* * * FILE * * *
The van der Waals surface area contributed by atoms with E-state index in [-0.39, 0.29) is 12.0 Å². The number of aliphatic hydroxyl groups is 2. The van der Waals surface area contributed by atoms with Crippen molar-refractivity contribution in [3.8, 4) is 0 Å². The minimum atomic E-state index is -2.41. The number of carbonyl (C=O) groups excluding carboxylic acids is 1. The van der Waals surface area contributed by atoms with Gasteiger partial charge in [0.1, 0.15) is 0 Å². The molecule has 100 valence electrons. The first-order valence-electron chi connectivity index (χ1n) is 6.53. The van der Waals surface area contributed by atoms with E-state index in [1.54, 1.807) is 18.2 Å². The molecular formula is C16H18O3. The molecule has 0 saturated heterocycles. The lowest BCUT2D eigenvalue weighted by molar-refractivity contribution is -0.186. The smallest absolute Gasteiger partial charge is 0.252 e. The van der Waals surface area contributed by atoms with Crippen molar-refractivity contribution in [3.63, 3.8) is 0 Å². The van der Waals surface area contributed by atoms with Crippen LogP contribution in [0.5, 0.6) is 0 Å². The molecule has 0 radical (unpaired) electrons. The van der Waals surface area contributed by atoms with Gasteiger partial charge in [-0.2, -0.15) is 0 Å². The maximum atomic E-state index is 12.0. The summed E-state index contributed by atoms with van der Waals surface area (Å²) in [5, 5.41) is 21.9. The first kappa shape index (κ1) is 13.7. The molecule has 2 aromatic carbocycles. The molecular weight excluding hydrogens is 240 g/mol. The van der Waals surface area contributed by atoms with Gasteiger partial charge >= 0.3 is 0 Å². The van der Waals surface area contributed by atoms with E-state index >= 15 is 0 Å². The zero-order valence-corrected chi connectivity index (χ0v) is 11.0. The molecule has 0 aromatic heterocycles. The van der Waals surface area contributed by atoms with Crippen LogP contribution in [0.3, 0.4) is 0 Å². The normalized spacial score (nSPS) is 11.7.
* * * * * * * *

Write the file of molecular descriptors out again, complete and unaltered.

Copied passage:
The van der Waals surface area contributed by atoms with E-state index in [-0.39, 0.29) is 12.0 Å². The number of aliphatic hydroxyl groups is 2. The van der Waals surface area contributed by atoms with Crippen molar-refractivity contribution in [3.8, 4) is 0 Å². The minimum atomic E-state index is -2.41. The number of carbonyl (C=O) groups excluding carboxylic acids is 1. The van der Waals surface area contributed by atoms with Gasteiger partial charge in [0.1, 0.15) is 0 Å². The molecule has 100 valence electrons. The first-order valence-electron chi connectivity index (χ1n) is 6.53. The van der Waals surface area contributed by atoms with E-state index in [1.54, 1.807) is 18.2 Å². The molecular formula is C16H18O3. The molecule has 0 saturated heterocycles. The lowest BCUT2D eigenvalue weighted by molar-refractivity contribution is -0.186. The smallest absolute Gasteiger partial charge is 0.252 e. The van der Waals surface area contributed by atoms with Crippen molar-refractivity contribution in [3.63, 3.8) is 0 Å². The van der Waals surface area contributed by atoms with Crippen LogP contribution in [0.5, 0.6) is 0 Å². The molecule has 0 radical (unpaired) electrons. The van der Waals surface area contributed by atoms with Gasteiger partial charge in [-0.2, -0.15) is 0 Å². The maximum atomic E-state index is 12.0. The summed E-state index contributed by atoms with van der Waals surface area (Å²) in [5, 5.41) is 21.9. The first kappa shape index (κ1) is 13.7. The molecule has 2 aromatic carbocycles. The molecular weight excluding hydrogens is 240 g/mol. The van der Waals surface area contributed by atoms with Gasteiger partial charge >= 0.3 is 0 Å². The van der Waals surface area contributed by atoms with E-state index >= 15 is 0 Å². The zero-order valence-corrected chi connectivity index (χ0v) is 11.0. The molecule has 0 aromatic heterocycles. The van der Waals surface area contributed by atoms with Crippen LogP contribution in [0.3, 0.4) is 0 Å². The normalized spacial score (nSPS) is 11.7.